Study Suggests Link Between Sleep Supplement and COVID-19

Melatonin Pills

A study published in the journal Cell Discovery back in March initially suggested that melatonin – and repurposing existing medicines in general – may be the key to regulating COVID-19 within the body. Now, one of the study’s authors has found that other researchers around the globe have come up with similar theories, according to The Atlantic.

Feixiong Cheng, who published the initial research at the beginning of the outbreak, heard from other scientists that there might be something to his hunch. They all noted that, in addition to melatonin’s effects on sleep, it plays a critical role in calibrating the immune system. Its role as a moderator may lead to it one day protecting the body from going haywire when exposed to disease.

A study published as recently as November took a closer look at the theory. People who took melatonin seemed to have significantly lower odds of developing COVID-19, and other researchers started to notice a pattern. At the moment, eight clinical trials are currently being carried out to determine if the link between melatonin and the novel coronavirus is legitimate.

If it turns out that melatonin is beneficial, it would already be widely available in the U.S. as an over-the-counter dietary supplement, and people could begin taking it as soon as possible. However, Cheng does not recommend this route, acknowledging that this could simply be a spurious correlation.

At the moment, there is still no cure for the novel coronavirus that caused the pandemic of 2020. However, there are two vaccines that have been authorized in the U.S. for emergency use: one from Moderna, and one from Pfizer and BioNTech. Both vaccines require two doses, according to USA Today.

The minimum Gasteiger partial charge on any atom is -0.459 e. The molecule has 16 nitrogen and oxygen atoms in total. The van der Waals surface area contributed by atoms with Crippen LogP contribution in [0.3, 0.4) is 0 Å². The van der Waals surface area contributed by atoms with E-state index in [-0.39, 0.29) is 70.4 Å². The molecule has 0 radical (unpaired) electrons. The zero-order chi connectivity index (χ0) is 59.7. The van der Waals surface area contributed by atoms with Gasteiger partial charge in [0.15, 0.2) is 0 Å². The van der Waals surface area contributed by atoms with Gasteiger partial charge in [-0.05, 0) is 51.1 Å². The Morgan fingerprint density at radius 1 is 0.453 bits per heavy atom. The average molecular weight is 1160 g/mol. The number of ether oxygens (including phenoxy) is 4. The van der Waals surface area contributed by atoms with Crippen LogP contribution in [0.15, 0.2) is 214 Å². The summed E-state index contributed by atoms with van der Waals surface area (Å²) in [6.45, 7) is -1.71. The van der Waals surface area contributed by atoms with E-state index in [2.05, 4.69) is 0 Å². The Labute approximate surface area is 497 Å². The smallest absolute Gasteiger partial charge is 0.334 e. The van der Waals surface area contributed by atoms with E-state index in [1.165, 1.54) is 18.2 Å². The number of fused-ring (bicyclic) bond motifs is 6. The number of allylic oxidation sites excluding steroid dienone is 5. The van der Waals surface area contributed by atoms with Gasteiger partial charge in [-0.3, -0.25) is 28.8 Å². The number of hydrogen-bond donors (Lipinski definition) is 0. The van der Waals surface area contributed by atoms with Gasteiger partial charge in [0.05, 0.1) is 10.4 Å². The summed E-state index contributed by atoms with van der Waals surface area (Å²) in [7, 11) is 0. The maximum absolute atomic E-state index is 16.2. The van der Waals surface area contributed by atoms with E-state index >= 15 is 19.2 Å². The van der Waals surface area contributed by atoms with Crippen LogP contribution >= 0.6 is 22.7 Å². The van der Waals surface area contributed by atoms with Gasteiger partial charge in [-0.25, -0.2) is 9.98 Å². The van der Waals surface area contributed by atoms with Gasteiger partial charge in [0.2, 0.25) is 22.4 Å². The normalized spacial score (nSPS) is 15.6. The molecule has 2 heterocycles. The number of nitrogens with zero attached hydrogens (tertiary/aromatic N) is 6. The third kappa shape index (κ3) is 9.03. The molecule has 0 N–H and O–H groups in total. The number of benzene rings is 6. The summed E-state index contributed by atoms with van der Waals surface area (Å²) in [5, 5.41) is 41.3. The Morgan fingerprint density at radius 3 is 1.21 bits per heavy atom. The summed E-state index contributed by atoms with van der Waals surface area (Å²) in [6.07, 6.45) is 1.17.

Each of the vaccines targets the “spike protein” found on the surface of the virus that causes the illness. This typically allows the virus to attach itself to host cells and infect them. The vaccines work by presenting this spike protein to the immune system.

States are expected to handle their immunization initiatives differently, according to CNN. Several factors are expected to come into play, including individual health, employment and location of residence. Claire Hannan, executive director of the Association of Immunization Managers, told the news source that it’s important for people to remain patient as inoculation efforts roll out across the country.

Ultimately, this means that people need to continue wearing masks, socially distance and avoid large gatherings until the general population has received the vaccine. Healthcare workers and residents of long-term care facilities are expected to receive the vaccines first, followed by adults aged 75 and older, and frontline essential workers.

Dr. Vivek Murthy, President-elect Joe Biden's nominee for surgeon general, believes that it may take until late spring to finish vaccinating the higher-risk population. For this reason, it may not be until mid-summer that public vaccinations begin.

States are expected to give their own guidance in terms of where they send the vaccines and who receives it first. Because there are a number of variables that come into play, the rollout timeline is difficult to nail down.

According to a USA TODAY/Suffolk University Poll, 46% of Americans say they will receive the vaccine as soon as they can. This is almost double the percentage that said they were ready to get the shot back in October, leading many to believe that vaccine acceptance is becoming more prominent.

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